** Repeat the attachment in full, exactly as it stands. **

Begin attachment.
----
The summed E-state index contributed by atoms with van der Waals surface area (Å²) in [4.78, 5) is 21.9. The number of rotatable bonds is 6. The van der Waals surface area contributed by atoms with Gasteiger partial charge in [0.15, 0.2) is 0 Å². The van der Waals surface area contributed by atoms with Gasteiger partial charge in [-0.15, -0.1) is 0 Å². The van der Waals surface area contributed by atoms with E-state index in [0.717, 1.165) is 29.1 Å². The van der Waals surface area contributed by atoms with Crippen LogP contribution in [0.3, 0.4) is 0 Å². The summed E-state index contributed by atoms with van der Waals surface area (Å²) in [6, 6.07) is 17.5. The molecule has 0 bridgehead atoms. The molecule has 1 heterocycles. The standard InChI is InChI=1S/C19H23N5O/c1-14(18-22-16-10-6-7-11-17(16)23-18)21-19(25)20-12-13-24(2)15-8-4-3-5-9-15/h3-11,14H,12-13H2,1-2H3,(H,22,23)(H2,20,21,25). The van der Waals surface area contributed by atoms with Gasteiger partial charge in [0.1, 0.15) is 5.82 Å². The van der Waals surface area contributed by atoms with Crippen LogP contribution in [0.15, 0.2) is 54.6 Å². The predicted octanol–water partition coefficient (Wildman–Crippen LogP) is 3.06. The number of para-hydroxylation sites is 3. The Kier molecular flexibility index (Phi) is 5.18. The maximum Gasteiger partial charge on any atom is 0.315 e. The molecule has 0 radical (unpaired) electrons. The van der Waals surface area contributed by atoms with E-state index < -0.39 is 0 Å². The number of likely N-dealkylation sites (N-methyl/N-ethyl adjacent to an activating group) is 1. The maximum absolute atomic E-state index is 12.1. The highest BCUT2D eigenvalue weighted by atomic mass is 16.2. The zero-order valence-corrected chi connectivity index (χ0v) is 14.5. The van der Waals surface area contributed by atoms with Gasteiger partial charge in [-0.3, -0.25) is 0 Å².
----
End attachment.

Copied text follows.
The summed E-state index contributed by atoms with van der Waals surface area (Å²) in [4.78, 5) is 21.9. The number of rotatable bonds is 6. The van der Waals surface area contributed by atoms with Gasteiger partial charge in [0.15, 0.2) is 0 Å². The van der Waals surface area contributed by atoms with Gasteiger partial charge in [-0.15, -0.1) is 0 Å². The van der Waals surface area contributed by atoms with E-state index in [0.717, 1.165) is 29.1 Å². The van der Waals surface area contributed by atoms with Crippen LogP contribution in [0.3, 0.4) is 0 Å². The summed E-state index contributed by atoms with van der Waals surface area (Å²) in [6, 6.07) is 17.5. The molecule has 0 bridgehead atoms. The molecule has 1 heterocycles. The standard InChI is InChI=1S/C19H23N5O/c1-14(18-22-16-10-6-7-11-17(16)23-18)21-19(25)20-12-13-24(2)15-8-4-3-5-9-15/h3-11,14H,12-13H2,1-2H3,(H,22,23)(H2,20,21,25). The van der Waals surface area contributed by atoms with Gasteiger partial charge in [0.1, 0.15) is 5.82 Å². The van der Waals surface area contributed by atoms with Crippen LogP contribution in [0.15, 0.2) is 54.6 Å². The predicted octanol–water partition coefficient (Wildman–Crippen LogP) is 3.06. The number of para-hydroxylation sites is 3. The Kier molecular flexibility index (Phi) is 5.18. The maximum Gasteiger partial charge on any atom is 0.315 e. The molecule has 0 radical (unpaired) electrons. The van der Waals surface area contributed by atoms with E-state index < -0.39 is 0 Å². The number of likely N-dealkylation sites (N-methyl/N-ethyl adjacent to an activating group) is 1. The maximum absolute atomic E-state index is 12.1. The highest BCUT2D eigenvalue weighted by atomic mass is 16.2. The zero-order valence-corrected chi connectivity index (χ0v) is 14.5. The van der Waals surface area contributed by atoms with Gasteiger partial charge in [-0.3, -0.25) is 0 Å².